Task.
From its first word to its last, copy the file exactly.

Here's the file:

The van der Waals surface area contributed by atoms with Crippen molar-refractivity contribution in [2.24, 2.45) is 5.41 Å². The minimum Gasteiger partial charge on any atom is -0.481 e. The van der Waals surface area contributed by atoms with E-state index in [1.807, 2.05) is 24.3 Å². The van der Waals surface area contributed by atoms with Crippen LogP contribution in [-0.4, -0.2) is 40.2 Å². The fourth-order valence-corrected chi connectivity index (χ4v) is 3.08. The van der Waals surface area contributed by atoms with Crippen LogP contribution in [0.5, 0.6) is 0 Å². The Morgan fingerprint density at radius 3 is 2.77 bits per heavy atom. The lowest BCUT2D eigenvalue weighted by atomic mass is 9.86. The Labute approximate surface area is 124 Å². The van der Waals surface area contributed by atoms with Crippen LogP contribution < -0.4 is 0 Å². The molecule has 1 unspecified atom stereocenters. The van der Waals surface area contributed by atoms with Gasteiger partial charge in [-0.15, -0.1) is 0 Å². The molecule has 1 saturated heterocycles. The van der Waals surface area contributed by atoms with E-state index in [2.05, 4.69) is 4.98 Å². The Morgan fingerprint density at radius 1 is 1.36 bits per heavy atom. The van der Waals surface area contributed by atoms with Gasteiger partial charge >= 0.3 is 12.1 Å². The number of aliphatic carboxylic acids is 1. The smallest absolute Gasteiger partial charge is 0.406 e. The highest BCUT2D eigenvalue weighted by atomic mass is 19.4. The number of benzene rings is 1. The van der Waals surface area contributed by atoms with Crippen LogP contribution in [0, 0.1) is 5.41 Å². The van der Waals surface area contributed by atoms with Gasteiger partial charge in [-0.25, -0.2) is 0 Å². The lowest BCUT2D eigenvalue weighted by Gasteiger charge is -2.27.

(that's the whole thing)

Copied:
The van der Waals surface area contributed by atoms with Crippen molar-refractivity contribution in [2.24, 2.45) is 5.41 Å². The minimum Gasteiger partial charge on any atom is -0.481 e. The van der Waals surface area contributed by atoms with E-state index in [1.807, 2.05) is 24.3 Å². The van der Waals surface area contributed by atoms with Crippen LogP contribution in [-0.4, -0.2) is 40.2 Å². The fourth-order valence-corrected chi connectivity index (χ4v) is 3.08. The van der Waals surface area contributed by atoms with Crippen LogP contribution in [0.5, 0.6) is 0 Å². The Morgan fingerprint density at radius 3 is 2.77 bits per heavy atom. The lowest BCUT2D eigenvalue weighted by atomic mass is 9.86. The Labute approximate surface area is 124 Å². The van der Waals surface area contributed by atoms with Crippen LogP contribution < -0.4 is 0 Å². The molecule has 1 unspecified atom stereocenters. The van der Waals surface area contributed by atoms with Gasteiger partial charge in [-0.15, -0.1) is 0 Å². The molecule has 1 saturated heterocycles. The van der Waals surface area contributed by atoms with E-state index in [2.05, 4.69) is 4.98 Å². The Morgan fingerprint density at radius 1 is 1.36 bits per heavy atom. The van der Waals surface area contributed by atoms with Gasteiger partial charge >= 0.3 is 12.1 Å². The number of aliphatic carboxylic acids is 1. The smallest absolute Gasteiger partial charge is 0.406 e. The highest BCUT2D eigenvalue weighted by atomic mass is 19.4. The number of benzene rings is 1. The van der Waals surface area contributed by atoms with Crippen LogP contribution in [0, 0.1) is 5.41 Å². The van der Waals surface area contributed by atoms with Gasteiger partial charge in [-0.25, -0.2) is 0 Å². The lowest BCUT2D eigenvalue weighted by Gasteiger charge is -2.27.